Cydney Payton Challenge: Tricia Hoke

Cydney Payton is the city's reigning art matriarch. And how lucky we are, because Payton's no stodgy old maven. No, the executive director of the Museum of Contemporary Art/Denver loves Manolo Blahniks and red lipstick, wishes she could meet Miuccia Prada, is listening to TV on the Radio, and even once had big hair. At least that's what she tells us in her style Q&A with Cat.

So Cat invited Payton to judge a very special Cat's Pajamas challenge as part of the Tamarac Square Fashion Project. Eight of the competing designers accepted the task of sketching a museum-opening outfit for Payton. Over the next eight days Cat will post their designs for you all to judge and comment on. And on Wednesday, April 25, Cat will announce Payton's choice on the Fashion Project runway.

The winning designer will receive accommodations at the Adam's Mark Hotel, dinner for two, theater tickets, tickets to see Peace Project, the new exhibit at MCA, and a brief meeting with Payton herself.

Let's start with Tricia Hoke.

Artist's Statement:

In my sketch the dress is in browns, dark blues and oranges. The colors reminded me of the mountains at night, and the orange sash is the color of the font on the MCA/D website. The stripes evoke the feeling of the windows.

That being said, the outfit would look amazing in all one color, or all one color with an orange sash. (My preferences being orange, blue or black... I’m not a bronco fan, I just like the colors orange and blue.)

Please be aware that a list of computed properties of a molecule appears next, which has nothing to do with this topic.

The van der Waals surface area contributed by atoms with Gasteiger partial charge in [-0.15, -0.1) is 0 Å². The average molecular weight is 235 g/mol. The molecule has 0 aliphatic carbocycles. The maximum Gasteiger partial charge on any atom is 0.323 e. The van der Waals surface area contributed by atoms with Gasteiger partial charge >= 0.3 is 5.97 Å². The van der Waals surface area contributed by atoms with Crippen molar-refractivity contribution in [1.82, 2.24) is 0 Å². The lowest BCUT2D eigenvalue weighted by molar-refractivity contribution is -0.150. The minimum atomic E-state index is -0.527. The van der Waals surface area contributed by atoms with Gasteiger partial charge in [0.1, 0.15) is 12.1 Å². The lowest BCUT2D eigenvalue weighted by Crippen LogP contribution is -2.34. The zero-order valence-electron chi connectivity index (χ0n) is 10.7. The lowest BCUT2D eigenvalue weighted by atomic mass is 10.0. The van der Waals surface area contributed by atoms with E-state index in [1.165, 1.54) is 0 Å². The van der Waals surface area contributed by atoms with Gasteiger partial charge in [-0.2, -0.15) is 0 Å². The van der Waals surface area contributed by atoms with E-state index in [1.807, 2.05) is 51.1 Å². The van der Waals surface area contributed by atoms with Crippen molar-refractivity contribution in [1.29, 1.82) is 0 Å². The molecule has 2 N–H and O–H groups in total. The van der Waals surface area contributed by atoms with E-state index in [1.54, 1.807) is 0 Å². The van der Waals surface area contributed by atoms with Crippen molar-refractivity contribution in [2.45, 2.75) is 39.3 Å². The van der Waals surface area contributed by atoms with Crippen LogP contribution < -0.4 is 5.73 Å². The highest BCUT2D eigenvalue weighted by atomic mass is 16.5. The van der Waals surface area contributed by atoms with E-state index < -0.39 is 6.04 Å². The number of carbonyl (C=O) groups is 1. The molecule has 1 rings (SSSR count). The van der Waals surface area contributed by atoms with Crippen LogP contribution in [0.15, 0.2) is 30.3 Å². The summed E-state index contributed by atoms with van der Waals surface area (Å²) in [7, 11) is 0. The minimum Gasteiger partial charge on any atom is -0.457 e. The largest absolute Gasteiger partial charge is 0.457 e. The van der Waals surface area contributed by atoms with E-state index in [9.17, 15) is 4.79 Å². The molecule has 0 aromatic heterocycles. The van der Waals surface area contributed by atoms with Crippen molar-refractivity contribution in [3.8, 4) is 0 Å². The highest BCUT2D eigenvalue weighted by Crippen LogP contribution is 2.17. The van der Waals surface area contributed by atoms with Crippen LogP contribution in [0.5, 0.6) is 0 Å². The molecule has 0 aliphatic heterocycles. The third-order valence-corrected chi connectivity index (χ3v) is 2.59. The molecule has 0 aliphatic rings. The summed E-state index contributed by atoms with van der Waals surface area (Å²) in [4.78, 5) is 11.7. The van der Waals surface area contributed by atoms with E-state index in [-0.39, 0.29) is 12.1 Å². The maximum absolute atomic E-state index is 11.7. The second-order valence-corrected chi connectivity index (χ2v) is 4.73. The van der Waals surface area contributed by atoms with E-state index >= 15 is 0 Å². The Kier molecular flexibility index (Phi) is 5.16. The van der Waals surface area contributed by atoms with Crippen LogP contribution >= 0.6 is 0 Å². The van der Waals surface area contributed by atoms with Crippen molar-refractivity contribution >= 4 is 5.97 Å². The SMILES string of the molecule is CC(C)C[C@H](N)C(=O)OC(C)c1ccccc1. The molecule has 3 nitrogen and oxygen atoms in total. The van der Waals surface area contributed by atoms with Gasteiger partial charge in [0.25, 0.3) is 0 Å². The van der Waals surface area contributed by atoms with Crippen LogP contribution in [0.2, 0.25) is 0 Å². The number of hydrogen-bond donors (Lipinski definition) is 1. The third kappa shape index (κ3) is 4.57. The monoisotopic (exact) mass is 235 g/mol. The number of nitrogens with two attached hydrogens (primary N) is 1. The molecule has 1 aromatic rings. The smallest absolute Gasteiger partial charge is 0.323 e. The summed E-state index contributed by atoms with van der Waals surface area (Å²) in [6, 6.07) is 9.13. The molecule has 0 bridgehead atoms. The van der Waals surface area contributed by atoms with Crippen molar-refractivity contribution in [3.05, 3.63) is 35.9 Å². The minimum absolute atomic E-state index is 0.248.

All of the pieces in the outfit are made of thin fabrics for layering, and each of the pieces would look good together in multiple combinations or by themselves with a pair of jeans, which is key in my book.

The skirt has amazingly huge pockets, and the striped underdress is tied in the back. The heart on the vest is just my favorite icon to use on clothing, but a star or a circle would also look nice. And since it’s a cutout, it would standout even if worn over just a simple white blouse.

So many times people commission me for an outfit and it can only be worn once for one occasion, but I like seeing my stuff in the everyday. As such, I would like to see this not only as a fancy-schmancy outfit (which fabric choice can care of) but also as one that can transfer into everyday clothing just by switching up the layers and combinations. I like it when clothing can transform itself into more practical/wearable combinations with out loosing the avant-garde/creative touch.

Note from Cat: The hand-drawn image that Cydney will receive had additional sketching and detailing on the sides, but they had to be cropped out for space constraints here.

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Amy Haimerl